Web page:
• Redwood says:

      Hi Rich,
      Obviously if the old flange had been properly secure the toilet wouldn’t have leaked and rusted out the metal ring. Your new replacement flange needs to be securely fastened as I have described in this aricle in order to have a connection which will not leak. The ring won’t rust but your floor will rot.

  4. Dan says:

    “To use the Moss Bay Replacement Flange the flooring must still be in good enough condition that the wood flooring can still solidly hold a screw that is screwed into it.”

    The composite flooring is a little rough, but solid. I can go into my basement and see the pipe coming through the floor. If I replaced the screws with bolts I could drill holes completely through the flooring and attach nuts to the protruding flange bolts.

    Would this be a satisfactory way to do it?

    • Redwood says:

      Hi Dan,

      That would be acceptable but probably more difficult than adding a couple of pieces of wood underneath to screw into.
      When the floor is slightly iffy and not totally rotted, I often just put a piece of 3/4 plywood with a hole cut around the drain pipe screwed in place to get additional bite for the screws.


      • Dan says:

        Thanks for the quick response!

        If I were to use bolts, what kind of bolts would I use? Stainless steel?

        I like the idea of the thing being bolted down. I don’t want to do this again.

        • Redwood says:

          Hi Dan,
          I would use all stainless steel or brass hardware. The downside of nuts and bolts is having an additional person below to hold the nut. Also should the underside ever become finished IE a finished basement you will have to open the underside for access should any additional work be required. The reality is #12 screws (Stainless or Brass) have plenty of holding power especially if you get all six holding.


          • Dan says:

            “The reality is #12 screws (Stainless or Brass) have plenty of holding power especially if you get all six holding.”

            I’ll take your advice. Thanks for your patience.

  5. jim says:


    Wish me luck. Today, the ring will come off!!! I now have a bunch of new dremel bits and a “multitool”. Hopefully, one of them will work with minimal damage to the plastic ring and/or the tile. So far, I only have one of the 4 screws out. It broke off.. Man,I hate slotted screws…. I am considering sawing out the screws and then attacking the stubs with a vice grip. I have nice shiny new stainless steel #12 wood screws to go with my stainless steel replacement ring.

    Thx for your advice and support.


  6. Jim says:

    Thanks for the tip. I will go look at a ring today. For some reason, the metal in the groove is very tenacious. It is mounted on top of ceramic tile which is, in turn, on top of subfloor. There were 4 screws through the ring, through the tile and into the subfloor.


    • Redwood says:

      Hi Jim,

      That’s good. When you were saying it was hard to get to I have visions of it being mounted below the level of the floor.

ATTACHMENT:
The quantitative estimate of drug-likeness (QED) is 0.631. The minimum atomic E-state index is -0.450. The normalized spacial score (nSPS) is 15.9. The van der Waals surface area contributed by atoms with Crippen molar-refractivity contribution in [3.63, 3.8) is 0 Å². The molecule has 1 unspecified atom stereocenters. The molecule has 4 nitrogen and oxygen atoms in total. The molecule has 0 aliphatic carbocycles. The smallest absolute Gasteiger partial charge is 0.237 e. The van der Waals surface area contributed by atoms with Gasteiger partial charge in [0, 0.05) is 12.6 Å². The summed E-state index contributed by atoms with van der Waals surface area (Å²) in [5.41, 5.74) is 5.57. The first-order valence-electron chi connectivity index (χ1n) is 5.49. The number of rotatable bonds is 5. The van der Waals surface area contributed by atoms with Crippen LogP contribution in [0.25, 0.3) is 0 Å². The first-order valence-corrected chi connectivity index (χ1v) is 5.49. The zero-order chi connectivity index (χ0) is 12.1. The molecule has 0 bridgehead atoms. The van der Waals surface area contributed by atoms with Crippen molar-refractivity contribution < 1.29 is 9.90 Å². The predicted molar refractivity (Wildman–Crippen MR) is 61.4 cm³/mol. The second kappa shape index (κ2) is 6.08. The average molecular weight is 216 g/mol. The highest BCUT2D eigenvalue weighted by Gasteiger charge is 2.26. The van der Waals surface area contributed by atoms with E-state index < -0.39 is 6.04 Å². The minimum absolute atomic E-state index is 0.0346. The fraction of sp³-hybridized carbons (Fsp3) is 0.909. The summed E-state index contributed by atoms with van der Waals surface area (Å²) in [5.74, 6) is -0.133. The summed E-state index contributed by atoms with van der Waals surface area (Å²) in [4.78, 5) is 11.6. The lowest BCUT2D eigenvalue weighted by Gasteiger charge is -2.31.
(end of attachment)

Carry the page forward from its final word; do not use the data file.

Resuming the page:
• jim says:

        Well, the ring is still there. It is really hard to see into the space between the bottom of the plastic flange and the floor. but apparently the steel collar goes about 1/2″ down the hole. Apparently it is not like the ones in the hardware stores today. From the top. it looks like the ones in the hardware stores today, but from the side, it does not. From the top, it looks similar to a Genova 75150 Closet Flange, with Ring 4 x 3 Inch. The ring was probably steel, certainly not stainless steel, cast iron or lead. From the side, it appears that I have cut away enough metal to expose the plastic groove it originally sat in, if in fact it was a groove. However, the ring is still frozen to the plastic and will not spin or peel off.

        The house was built in 1988, so it isn’t ancient hardware. The central part of the closet flange is plastic. The ring around it is metal which was screwed down through the tile and into the subfloor. I have the screws out but they will not be going back because the screw holes are now destroyed. I am still unable to make the ring rotate, either because of the collar that goes down the outside, or because it is really gunked up. This one has me really stumped. I hate plumbing….

        Any idea what this part looked like new and what I could possibly do from this point?


  7. Jim says:

    I have exactly the problem you describe (rusted blue ring), but it is not quite rusted enough to break into pieces. How exactly do I “Cut the old rusted steel ring off the plastic part of the closet flange without damaging it”???? It is badly rusted. but is not ready to break into pieces. The hardest part to cut is is the metal that is under the lip of the plastic pipe. How does one get that part to break or come apart? I can cut it with a sawsall from the top, but that would also cut a slot in the plastic pipe. Any hints on how to cut the old rusted ring off of the plastic part of the closet flange without damaging it? Thanks….